The Dilwara Jain Temples are open from 12 P.M. to 6 P.M. for tourist's and photography is not allowed inside the temple complex. One way it is good as one can escape from going mad in not knowing what to leave without capturing through your lens.

P.S: December is the month when lot of tourists land in Rajasthan. So if you really want all the arrangements to be done properly this has to be done before October end.

12 comments:

Lakshmi said...

ive been here a long while ago..

sandeep said...

another neat writeup with good pics. Luved the way u've photographed the details form intricate carvings.

final_transit said...

Very descriptive. I haven't been to Rajasthan much :(

pavitrprem said...

Very well detailed. Good

Pallav said...

its beautifull..
the description as well as the pics..
truly amazing n ths has convinced me to visit atleast once...
thanks for dropping by.... n ur valuable comment on blog...

Cheers:)

indicaspecies said...

What a beautiful place. The temple architecture is simply superb!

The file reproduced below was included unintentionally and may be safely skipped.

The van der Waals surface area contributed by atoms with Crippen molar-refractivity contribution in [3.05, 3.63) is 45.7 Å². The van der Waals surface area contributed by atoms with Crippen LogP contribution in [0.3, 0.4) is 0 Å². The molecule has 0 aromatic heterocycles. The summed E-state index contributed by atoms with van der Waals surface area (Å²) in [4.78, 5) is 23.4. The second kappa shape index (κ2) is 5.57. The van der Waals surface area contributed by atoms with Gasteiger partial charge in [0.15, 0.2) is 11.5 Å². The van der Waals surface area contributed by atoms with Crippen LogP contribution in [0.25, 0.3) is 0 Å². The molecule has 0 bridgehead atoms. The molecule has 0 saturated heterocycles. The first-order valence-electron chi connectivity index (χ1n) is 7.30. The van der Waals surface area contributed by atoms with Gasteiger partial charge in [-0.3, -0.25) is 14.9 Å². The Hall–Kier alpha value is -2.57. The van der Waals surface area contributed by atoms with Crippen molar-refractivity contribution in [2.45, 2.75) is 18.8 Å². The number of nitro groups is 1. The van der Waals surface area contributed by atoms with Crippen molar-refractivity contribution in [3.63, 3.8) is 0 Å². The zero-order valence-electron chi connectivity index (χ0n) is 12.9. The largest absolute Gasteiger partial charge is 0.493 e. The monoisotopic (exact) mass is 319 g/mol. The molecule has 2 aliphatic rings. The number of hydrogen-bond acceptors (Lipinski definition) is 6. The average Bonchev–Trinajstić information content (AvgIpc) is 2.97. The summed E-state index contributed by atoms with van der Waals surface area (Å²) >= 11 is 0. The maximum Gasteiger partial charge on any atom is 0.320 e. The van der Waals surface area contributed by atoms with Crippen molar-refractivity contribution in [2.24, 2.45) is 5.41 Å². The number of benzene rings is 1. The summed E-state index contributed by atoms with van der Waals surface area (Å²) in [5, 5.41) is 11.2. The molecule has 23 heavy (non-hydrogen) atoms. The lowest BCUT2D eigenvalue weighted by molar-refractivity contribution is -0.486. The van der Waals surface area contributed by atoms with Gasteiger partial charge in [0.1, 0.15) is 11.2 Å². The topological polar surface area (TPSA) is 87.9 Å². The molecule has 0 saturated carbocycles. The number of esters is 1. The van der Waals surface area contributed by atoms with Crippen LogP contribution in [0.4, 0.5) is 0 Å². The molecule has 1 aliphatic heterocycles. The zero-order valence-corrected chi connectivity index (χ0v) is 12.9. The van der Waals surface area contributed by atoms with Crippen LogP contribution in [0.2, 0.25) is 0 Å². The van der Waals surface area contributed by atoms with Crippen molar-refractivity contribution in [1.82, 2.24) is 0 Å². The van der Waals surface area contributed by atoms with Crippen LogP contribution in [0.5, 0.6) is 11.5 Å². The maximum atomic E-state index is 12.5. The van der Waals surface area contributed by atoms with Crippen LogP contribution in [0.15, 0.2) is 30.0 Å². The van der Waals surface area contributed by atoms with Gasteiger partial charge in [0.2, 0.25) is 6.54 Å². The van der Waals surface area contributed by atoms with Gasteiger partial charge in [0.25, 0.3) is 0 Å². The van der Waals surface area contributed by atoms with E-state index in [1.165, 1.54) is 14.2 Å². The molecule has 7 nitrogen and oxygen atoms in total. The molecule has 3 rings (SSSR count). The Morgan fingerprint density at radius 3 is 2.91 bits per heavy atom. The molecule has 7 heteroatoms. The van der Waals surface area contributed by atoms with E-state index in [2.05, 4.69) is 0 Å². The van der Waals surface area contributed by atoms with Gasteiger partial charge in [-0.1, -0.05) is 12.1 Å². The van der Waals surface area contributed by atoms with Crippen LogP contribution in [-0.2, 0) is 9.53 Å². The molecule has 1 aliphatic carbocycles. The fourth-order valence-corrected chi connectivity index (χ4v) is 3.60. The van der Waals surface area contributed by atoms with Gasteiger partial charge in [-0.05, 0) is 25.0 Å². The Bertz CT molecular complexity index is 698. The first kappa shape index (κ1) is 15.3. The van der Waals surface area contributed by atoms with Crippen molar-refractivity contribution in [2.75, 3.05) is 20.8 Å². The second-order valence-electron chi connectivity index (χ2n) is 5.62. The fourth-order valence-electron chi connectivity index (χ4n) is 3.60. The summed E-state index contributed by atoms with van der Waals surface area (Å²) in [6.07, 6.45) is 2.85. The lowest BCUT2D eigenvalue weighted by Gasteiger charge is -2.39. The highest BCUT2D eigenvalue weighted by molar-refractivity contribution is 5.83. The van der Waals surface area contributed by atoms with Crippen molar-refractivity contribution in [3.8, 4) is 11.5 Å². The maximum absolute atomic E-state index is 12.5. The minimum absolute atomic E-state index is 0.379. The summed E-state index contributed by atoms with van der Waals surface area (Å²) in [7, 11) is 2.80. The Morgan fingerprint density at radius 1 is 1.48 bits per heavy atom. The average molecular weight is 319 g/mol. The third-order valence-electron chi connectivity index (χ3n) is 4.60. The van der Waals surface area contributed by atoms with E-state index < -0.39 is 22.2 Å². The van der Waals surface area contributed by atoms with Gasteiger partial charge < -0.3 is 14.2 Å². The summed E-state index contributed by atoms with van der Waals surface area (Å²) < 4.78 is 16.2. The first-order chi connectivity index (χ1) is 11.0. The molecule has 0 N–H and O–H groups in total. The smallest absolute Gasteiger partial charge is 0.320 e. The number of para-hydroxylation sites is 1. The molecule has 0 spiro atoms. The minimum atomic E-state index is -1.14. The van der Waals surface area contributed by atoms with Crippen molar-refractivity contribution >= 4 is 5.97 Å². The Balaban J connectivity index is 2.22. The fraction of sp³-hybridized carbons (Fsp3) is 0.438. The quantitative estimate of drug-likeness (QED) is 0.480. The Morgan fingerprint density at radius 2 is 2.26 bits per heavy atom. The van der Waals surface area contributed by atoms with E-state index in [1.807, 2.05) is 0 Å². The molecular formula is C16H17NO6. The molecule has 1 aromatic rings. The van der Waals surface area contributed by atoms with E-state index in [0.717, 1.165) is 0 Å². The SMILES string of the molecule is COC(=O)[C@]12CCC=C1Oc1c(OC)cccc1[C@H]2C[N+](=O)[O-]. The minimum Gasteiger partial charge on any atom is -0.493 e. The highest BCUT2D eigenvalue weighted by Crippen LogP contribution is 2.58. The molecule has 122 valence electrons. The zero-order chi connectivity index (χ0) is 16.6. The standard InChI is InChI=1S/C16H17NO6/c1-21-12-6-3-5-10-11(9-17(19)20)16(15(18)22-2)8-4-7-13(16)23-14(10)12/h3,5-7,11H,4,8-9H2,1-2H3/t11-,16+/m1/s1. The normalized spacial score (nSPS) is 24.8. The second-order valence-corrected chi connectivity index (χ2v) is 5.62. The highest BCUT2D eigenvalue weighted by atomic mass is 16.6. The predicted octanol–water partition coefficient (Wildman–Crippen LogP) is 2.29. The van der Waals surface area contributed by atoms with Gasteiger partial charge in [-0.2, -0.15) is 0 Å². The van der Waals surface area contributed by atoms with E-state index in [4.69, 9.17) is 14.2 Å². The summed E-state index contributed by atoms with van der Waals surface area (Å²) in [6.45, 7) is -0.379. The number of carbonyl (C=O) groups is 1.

Ai Shiang said...

OMG! These ones are also mesmerizing! I really find the names hard to pronounce :o)

I am sure it would be out of this world being there looking at all those temples.

Rajesh said...

Thanks, they are masterpiece.

It is part of UNESCO World Heritage Sites

Sylvia K said...

Incredibly beautiful temples! And your photos are gorgeous as always. And thanks for the information always enjoy learning more about your part of the world, Rajesh!

Sylvia

Roger Owen Green said...

Stunning site that I was not previously familiar with.

On behalf of the ABC Wednesday team, thank you!

Rajesh said...

Sylvia, Roger: Thanks for the appreciation.

Sugato Tripathy said...

i always wanted to visit Mount Abu...its on my radar now after seeing your post...well written